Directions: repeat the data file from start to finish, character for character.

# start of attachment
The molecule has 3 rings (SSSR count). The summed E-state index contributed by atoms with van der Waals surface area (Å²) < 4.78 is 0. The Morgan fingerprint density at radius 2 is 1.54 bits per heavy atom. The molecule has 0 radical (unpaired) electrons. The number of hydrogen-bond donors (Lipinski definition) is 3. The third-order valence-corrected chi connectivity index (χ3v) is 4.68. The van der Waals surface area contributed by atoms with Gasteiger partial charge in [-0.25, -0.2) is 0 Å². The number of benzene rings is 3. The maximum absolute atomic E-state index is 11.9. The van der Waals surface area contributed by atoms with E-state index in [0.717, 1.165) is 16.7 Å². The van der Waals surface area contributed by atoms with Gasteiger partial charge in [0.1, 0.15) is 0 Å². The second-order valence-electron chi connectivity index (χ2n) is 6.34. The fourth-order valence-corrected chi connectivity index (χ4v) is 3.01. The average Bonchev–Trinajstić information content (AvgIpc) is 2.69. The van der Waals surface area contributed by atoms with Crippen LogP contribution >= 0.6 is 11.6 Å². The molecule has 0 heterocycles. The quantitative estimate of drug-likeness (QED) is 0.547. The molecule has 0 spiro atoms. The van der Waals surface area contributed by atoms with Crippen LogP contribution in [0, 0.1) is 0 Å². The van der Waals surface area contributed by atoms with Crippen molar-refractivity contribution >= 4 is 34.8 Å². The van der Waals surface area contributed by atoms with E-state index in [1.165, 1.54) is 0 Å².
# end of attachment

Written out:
The molecule has 3 rings (SSSR count). The summed E-state index contributed by atoms with van der Waals surface area (Å²) < 4.78 is 0. The Morgan fingerprint density at radius 2 is 1.54 bits per heavy atom. The molecule has 0 radical (unpaired) electrons. The number of hydrogen-bond donors (Lipinski definition) is 3. The third-order valence-corrected chi connectivity index (χ3v) is 4.68. The van der Waals surface area contributed by atoms with Gasteiger partial charge in [-0.25, -0.2) is 0 Å². The number of benzene rings is 3. The maximum absolute atomic E-state index is 11.9. The van der Waals surface area contributed by atoms with E-state index in [0.717, 1.165) is 16.7 Å². The van der Waals surface area contributed by atoms with Gasteiger partial charge in [0.1, 0.15) is 0 Å². The second-order valence-electron chi connectivity index (χ2n) is 6.34. The fourth-order valence-corrected chi connectivity index (χ4v) is 3.01. The average Bonchev–Trinajstić information content (AvgIpc) is 2.69. The van der Waals surface area contributed by atoms with Crippen LogP contribution >= 0.6 is 11.6 Å². The molecule has 0 heterocycles. The quantitative estimate of drug-likeness (QED) is 0.547. The molecule has 0 spiro atoms. The van der Waals surface area contributed by atoms with Crippen LogP contribution in [0, 0.1) is 0 Å². The van der Waals surface area contributed by atoms with Crippen molar-refractivity contribution >= 4 is 34.8 Å². The van der Waals surface area contributed by atoms with E-state index in [1.165, 1.54) is 0 Å².